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When would you use a Laplace transform to figure something out about a circuit? Does the circuit have to have capacitors?

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The LaPlace transform isn't really used in DC analysis of circuits. Typically, you would just use your standard "Circuits 101" tools to analyze the DC properties of a circuit. These are:

  • Kirchhoff's Current Law (Nodal Analysis)
  • Kirchhoff's Voltage Law (Loop Analysis)
  • Thevenin's (or Norton's) Theorem

In DC, capacitors are treated as open circuits (hence why they are also known "DC blockers") and inductors are treated as close circuits (or dead shorts).

LaPlace transforms are used in both frequency and transient analysis. They replace the more complex method of solving differential equations, or using convolution to determine the response of a circuit to an input.

Transient analysis builds upon the basic DC analysis, but determines what the circuit will do in response to a transient (a step input, an impulse, a ramp, etc).

Frequency analysis then builds upon the transient analysis to determine the response of a circuit to periodic signals (sine wave, square wave, triangle waves, as an example).

LaPlace analysis is frequently used in

  • Filter design (creating a circuit with specific frequency responses)
  • Controls (forcing a system or circuit to react with particular transient and frequency responses).
  • Higher level analysis of most electrical engineer (power, communications, electromagnetics,etc).
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  • \$\begingroup\$ So if you put a capacitor in a DC circuit, it will act as an open circuit, and nothing will work? \$\endgroup\$ – 200ok404notfound Mar 23 '11 at 6:01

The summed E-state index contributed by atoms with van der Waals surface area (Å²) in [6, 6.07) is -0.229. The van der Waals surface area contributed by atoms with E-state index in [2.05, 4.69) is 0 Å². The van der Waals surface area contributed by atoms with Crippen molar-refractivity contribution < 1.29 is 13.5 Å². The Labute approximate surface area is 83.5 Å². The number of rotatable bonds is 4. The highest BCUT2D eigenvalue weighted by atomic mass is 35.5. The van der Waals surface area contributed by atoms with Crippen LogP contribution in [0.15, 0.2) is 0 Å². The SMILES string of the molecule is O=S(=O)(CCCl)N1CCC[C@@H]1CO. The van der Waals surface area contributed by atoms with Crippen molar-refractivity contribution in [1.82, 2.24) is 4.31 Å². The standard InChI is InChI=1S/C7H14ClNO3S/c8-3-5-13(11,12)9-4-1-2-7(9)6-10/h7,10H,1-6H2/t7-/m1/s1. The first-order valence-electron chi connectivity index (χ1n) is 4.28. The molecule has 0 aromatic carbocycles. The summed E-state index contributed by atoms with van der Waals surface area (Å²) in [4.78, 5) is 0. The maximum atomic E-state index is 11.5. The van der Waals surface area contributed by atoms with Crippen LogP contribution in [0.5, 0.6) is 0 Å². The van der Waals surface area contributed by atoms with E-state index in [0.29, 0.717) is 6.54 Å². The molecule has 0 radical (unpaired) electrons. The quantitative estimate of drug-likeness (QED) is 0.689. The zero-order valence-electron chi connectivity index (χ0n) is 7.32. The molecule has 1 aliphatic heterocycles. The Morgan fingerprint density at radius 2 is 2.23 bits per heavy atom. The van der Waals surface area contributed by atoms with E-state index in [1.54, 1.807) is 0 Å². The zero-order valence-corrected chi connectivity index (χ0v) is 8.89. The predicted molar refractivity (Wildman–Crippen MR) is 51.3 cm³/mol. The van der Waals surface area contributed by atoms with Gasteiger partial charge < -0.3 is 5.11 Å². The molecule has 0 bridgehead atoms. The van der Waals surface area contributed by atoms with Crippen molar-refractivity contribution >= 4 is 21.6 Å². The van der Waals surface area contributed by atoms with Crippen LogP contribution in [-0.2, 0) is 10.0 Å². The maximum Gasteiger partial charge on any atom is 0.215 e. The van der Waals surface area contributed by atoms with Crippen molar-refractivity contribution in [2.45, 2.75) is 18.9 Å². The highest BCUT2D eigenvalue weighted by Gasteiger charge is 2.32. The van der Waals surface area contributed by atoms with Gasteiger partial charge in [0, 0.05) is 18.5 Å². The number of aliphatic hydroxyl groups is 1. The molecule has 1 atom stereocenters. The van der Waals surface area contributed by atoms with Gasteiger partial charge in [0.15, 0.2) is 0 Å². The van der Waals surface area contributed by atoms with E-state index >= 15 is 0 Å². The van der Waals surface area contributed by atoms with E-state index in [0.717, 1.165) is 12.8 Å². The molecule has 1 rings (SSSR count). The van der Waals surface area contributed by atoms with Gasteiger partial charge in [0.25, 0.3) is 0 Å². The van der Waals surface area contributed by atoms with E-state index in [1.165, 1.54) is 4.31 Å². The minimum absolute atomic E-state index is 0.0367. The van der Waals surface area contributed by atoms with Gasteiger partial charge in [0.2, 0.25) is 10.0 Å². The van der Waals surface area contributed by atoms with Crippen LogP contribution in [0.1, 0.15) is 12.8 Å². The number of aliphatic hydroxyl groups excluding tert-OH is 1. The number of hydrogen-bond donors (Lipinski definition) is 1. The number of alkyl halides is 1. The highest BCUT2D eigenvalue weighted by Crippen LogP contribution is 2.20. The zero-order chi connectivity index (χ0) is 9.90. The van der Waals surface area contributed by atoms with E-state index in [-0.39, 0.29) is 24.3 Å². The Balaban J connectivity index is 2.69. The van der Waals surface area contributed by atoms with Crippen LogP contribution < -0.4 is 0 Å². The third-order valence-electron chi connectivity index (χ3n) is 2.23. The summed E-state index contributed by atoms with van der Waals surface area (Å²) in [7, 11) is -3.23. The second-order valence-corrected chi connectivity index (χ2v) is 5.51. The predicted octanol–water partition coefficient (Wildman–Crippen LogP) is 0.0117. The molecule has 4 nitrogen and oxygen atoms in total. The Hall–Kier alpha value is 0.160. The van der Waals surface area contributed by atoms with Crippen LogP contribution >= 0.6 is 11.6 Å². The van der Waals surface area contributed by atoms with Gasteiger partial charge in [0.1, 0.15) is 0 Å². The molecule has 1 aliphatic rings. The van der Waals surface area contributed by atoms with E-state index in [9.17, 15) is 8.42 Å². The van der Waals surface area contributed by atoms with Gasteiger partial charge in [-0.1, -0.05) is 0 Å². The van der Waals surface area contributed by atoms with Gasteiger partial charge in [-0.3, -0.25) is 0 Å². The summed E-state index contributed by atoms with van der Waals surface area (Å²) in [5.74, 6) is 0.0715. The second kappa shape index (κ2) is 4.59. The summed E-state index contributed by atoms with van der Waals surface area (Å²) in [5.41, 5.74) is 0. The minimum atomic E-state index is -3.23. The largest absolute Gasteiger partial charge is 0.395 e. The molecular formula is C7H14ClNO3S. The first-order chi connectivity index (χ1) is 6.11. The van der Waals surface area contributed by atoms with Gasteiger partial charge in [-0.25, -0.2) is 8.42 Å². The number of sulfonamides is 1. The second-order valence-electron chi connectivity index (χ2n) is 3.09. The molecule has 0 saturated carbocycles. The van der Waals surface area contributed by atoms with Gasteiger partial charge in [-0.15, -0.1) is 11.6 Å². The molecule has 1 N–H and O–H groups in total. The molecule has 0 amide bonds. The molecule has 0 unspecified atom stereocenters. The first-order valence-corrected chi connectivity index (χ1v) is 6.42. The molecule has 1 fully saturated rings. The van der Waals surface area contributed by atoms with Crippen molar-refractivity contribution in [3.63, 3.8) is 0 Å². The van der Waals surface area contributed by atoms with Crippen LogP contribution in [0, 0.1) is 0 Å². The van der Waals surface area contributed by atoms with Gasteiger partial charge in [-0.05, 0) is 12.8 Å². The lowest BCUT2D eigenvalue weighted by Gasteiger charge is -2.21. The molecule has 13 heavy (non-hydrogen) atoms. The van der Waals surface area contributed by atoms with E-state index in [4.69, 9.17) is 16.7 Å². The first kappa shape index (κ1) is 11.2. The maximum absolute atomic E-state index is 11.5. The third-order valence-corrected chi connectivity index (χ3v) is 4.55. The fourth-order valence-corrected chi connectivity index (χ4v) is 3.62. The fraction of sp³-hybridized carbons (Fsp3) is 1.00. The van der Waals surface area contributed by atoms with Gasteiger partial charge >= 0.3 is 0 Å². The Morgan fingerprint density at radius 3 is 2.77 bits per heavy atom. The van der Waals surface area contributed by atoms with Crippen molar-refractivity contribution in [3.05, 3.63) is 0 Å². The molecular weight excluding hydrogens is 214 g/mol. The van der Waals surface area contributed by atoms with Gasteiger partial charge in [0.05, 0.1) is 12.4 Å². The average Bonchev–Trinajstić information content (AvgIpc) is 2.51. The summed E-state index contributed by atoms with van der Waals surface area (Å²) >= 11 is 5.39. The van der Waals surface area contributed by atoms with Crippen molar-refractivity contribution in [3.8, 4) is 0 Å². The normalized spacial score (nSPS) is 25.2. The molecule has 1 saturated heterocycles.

• \$\begingroup\$ Assuming that the circuit is ONLY DC, and there are no transients (switches closing or opening, signal inputs, etc). DC analysis is best though of as an analogy to statics in mechanical engineering. Nothing in your circuit is moving or changing, and it is at an equilibrium. AC analysis is when you add some sort of dynamic input to your system. Once you add a dynamic to the system, then you will have you use LaPlace analysis to determine what the circuit will do over time. \$\endgroup\$ – mjcarroll Mar 23 '11 at 6:07
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    \$\begingroup\$ What if the voltage source comes from an AC adaptor and it's going into a voltage regulator with capacitors connected to it? Why would a voltage regulator need capacitors if the voltage is DC? \$\endgroup\$ – 200ok404notfound Mar 23 '11 at 6:11
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    \$\begingroup\$ I would rather say that correct functioning of the real circuit (with noise and transients) relies on there being a capacitor. :) Also, without any capacitors a real voltage regulator may oscillate or do some other strange things. \$\endgroup\$ – jpc Mar 23 '11 at 12:21
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    \$\begingroup\$ @200ok404notfound I am confused by your comment about how the correct function relies on their being noise. This makes no sense. In an ideal world when your voltage line is pure DC the capacitors will act as if they just weren't there. It will still function though. \$\endgroup\$ – Kellenjb Mar 23 '11 at 13:57

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